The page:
Gallaudet University’s Peer Mentoring Certification Program

My Experience

 by Debbe Hagner

 

Gallaudet University’s Peer Mentoring Certification Program by Debbe Hagner In June 2018, I was encouraged to sign up for Gallaudet University’s Peer Mentoring program. I filled out the application which was accepted. This program is designed for hearing loss leaders. When I attended Gallaudet University in Aug 2019 for the initial summer course, I was excited as I had never been there.  Gallaudet University was the first university dedicated to educating Deaf and hard of hearing people in the world.  It was founded in 1864 in Washington, DC.  There are other colleges for the deaf and hard of hearing such as the Rochester Institute of Technology (RIT) in Rochester, New York.  This is where I received my bachelor of science degree in computer science.  These schools are unique in that sign language is used and accepted.  Knowledge of sign language is not required for peer mentors, but it is helpful.  There is a sign language interpreter and CART (captioning) if it is needed.

 

I was scheduled to attend class on Friday, Saturday, and Sunday.  I was expecting a grand tour of the campus but at the time it was not open.  On the first day of class – there were nine of us.  Three people knew sign language and six did not.  There were two males and seven females.  Three people had cochlear implants and the others had hearing aids.  Our teacher, Sarah, started us off with, “What is a peer mentor?”, and then we learned about civility.  Each of us came from different backgrounds and upbringings.  I was afraid that I already knew a lot of information, but I was willing to keep an open mind.  We learned how to use blackboard, where we would do our homework and our discussions.  We got to meet Roberta “Bobbi” Cordano, the President of Gallaudet. She welcomed us to Gallaudet and the Peer Mentoring Program. After class, some of us couldn’t wait to go to Starbucks to get the special signed “Starbuck” cups!  It was cool that the employees knew sign language.  There were hearing people going to that store.  There should be more places like this!!!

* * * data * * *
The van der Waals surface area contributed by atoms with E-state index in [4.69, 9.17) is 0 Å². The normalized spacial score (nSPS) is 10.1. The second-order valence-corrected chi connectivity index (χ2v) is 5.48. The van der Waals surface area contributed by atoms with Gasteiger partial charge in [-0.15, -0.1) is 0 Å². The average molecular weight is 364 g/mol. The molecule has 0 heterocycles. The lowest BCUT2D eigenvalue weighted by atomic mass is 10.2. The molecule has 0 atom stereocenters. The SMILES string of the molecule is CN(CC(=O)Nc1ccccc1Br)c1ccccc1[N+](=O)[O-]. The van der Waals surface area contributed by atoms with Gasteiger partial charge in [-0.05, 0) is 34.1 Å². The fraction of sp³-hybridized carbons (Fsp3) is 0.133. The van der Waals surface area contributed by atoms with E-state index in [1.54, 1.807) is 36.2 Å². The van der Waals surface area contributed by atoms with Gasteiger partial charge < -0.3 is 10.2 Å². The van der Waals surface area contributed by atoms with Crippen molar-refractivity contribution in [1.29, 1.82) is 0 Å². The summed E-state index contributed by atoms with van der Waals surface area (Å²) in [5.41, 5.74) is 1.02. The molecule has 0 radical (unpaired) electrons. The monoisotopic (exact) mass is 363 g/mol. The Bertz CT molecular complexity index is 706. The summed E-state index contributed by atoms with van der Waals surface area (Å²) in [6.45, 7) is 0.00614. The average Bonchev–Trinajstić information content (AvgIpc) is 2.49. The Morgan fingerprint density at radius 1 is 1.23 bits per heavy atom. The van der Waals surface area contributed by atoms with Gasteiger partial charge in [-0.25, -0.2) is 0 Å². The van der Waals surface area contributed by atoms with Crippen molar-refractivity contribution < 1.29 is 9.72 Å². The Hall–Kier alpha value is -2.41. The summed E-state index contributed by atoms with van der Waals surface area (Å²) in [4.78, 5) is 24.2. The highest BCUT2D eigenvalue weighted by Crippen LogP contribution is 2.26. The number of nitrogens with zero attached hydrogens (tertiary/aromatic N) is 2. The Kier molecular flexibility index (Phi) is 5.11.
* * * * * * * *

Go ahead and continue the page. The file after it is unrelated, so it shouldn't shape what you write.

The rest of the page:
Sarah was our teacher in the beginning of the program. It was turned over to two teacher assistants, Rebecca and Bryn, who were earning their doctorates in audiology.  We got to meet Larry Medwetsky, a professor at Gallaudet.  He is a very interesting person to listen to and learn from.  He has a wealth of knowledge as an audiologist.

 

After we finished our weekend at Gallaudet, we had homework.  We would meet online using google hangout.  Sometimes, we would use Zoom toward the end of our program.  We would meet online every Monday for one hour and half.

 

The first course was “Orientation to Peer Mentoring” where we had to write our vision and define mentorship.  It was interesting to see what other people had to say about their vision.